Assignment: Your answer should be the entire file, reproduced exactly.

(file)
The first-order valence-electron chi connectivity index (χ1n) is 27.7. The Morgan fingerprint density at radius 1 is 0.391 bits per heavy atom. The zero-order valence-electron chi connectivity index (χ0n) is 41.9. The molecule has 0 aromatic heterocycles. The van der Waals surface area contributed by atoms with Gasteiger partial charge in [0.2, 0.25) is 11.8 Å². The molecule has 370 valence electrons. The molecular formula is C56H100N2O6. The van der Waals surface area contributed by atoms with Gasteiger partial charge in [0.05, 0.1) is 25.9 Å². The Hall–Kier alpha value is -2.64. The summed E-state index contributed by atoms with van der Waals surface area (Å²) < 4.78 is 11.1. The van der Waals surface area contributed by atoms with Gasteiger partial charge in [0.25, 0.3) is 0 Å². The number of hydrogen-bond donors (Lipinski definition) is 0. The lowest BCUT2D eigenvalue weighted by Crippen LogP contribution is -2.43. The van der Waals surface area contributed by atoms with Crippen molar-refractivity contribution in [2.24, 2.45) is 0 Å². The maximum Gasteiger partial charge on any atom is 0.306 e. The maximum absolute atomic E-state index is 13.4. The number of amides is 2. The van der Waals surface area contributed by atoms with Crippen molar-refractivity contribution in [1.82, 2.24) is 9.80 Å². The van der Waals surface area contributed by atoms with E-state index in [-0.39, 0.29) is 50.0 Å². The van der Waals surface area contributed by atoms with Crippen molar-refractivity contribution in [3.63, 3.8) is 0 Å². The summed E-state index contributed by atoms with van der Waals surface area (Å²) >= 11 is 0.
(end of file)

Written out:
The first-order valence-electron chi connectivity index (χ1n) is 27.7. The Morgan fingerprint density at radius 1 is 0.391 bits per heavy atom. The zero-order valence-electron chi connectivity index (χ0n) is 41.9. The molecule has 0 aromatic heterocycles. The van der Waals surface area contributed by atoms with Gasteiger partial charge in [0.2, 0.25) is 11.8 Å². The molecule has 370 valence electrons. The molecular formula is C56H100N2O6. The van der Waals surface area contributed by atoms with Gasteiger partial charge in [0.05, 0.1) is 25.9 Å². The Hall–Kier alpha value is -2.64. The summed E-state index contributed by atoms with van der Waals surface area (Å²) < 4.78 is 11.1. The van der Waals surface area contributed by atoms with Gasteiger partial charge in [0.25, 0.3) is 0 Å². The number of hydrogen-bond donors (Lipinski definition) is 0. The lowest BCUT2D eigenvalue weighted by Crippen LogP contribution is -2.43. The van der Waals surface area contributed by atoms with Crippen molar-refractivity contribution in [2.24, 2.45) is 0 Å². The maximum Gasteiger partial charge on any atom is 0.306 e. The maximum absolute atomic E-state index is 13.4. The number of amides is 2. The van der Waals surface area contributed by atoms with Crippen molar-refractivity contribution in [1.82, 2.24) is 9.80 Å². The van der Waals surface area contributed by atoms with E-state index in [-0.39, 0.29) is 50.0 Å². The van der Waals surface area contributed by atoms with Crippen molar-refractivity contribution in [3.63, 3.8) is 0 Å². The summed E-state index contributed by atoms with van der Waals surface area (Å²) >= 11 is 0.